• A pollution alert was issued for Half Moon Bay Beach on 27 January 2016 following reports of brown discolouration in the water. Further investigations and sampling determined that this was caused by fine organic debris rather than algae, which presented no risk to human health.

All water quality alerts were removed after the pollution, dead fish or algal bloom could no longer be detected or were no longer visible. Water quality alerts were also issued for other pollution events and algal blooms in Port Phillip Bay, but were not near swimming beaches. Pollution discharges to the bay can be difficult to investigate, as EPA relies on timely public reports of pollution and for the pollution to still be occurring when EPA officers arrive at the scene. Pollution should be reported to the EPA hotline on 1300 372 842.

Water quality signs at Melbourne beaches

EPA is partnering with Life Saving Victoria to introduce water quality forecast signs at more beaches around Port Phillip Bay.

In 2015–16, the number of life saving clubs with signs expanded from 18 to all 28 clubs in Port Phillip Bay. The signs inform beachgoers of water quality forecasts and other water conditions for swimming.

Improvements to the program this summer

  • All beaches with life saving clubs now have signage, compared with 18 out of 28 clubs last summer.
  • The time period for the 2015–16 Beach Report season was extended, starting in November 2015 and finishing at the end of school holidays on 10 April 2016 (previous seasons have run between December and the Labour Day long weekend in March). The season was extended because weather forecasts indicated a hotter-than-average November and summer period.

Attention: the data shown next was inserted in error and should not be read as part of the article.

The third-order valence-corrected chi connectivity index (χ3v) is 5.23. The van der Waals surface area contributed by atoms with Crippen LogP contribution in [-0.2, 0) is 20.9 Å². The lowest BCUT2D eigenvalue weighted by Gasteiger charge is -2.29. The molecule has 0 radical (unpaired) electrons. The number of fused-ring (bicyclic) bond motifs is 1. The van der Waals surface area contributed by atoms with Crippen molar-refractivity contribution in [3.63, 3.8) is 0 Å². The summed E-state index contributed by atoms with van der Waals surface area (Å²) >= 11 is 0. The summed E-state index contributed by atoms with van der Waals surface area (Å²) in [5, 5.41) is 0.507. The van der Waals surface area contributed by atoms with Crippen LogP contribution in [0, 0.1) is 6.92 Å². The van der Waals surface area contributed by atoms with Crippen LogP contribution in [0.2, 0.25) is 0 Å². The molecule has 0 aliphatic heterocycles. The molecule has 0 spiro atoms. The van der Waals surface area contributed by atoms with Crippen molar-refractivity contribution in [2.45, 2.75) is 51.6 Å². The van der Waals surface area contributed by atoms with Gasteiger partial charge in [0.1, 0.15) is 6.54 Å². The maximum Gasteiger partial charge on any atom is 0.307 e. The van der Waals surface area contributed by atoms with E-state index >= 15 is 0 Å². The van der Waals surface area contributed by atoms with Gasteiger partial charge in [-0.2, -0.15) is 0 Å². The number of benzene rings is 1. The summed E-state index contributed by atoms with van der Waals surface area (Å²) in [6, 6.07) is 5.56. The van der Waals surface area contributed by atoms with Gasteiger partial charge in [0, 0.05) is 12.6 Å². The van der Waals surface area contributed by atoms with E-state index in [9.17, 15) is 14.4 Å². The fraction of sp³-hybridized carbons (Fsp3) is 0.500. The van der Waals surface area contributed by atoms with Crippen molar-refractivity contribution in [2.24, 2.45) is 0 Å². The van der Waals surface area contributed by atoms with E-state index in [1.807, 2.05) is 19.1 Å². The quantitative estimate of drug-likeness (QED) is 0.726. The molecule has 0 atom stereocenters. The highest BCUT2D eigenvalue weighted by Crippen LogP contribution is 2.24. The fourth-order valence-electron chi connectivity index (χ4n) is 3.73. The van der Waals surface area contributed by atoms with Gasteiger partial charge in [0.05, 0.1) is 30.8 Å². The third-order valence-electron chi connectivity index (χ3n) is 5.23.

Beach Report ‘Fast Facts’

  • In 2015–16, water quality forecasts were ‘Good’ 75% of the time, ‘Fair’ 19% and ‘Poor’ 6%.
  • Eight water quality alerts were issued over the summer for Port Phillip Bay beaches.
  • Forecasts were provided to over 3,000 followers on Twitter.

Future directions

EPA Beach Report is working with Life Saving Victoria, Monash University’s BehaviourWorks and Federation University to trial better ways to communicate forecasts to the community and influence their decisions to swim in the bay. These include trialing a forecast SMS service, risk-based communications (e.g., increased communication during hot days when fair-poor forecasts are issued) and working more closely with lifeguards at Port Phillip Bay’s life saving clubs.

Beach Report will continue to work with bayside councils, Life Saving Victoria, water authorities and other parts of government to improve the delivery of Beach Report communications and protect recreational water quality at Port Phillip Bay beaches.

Program Partners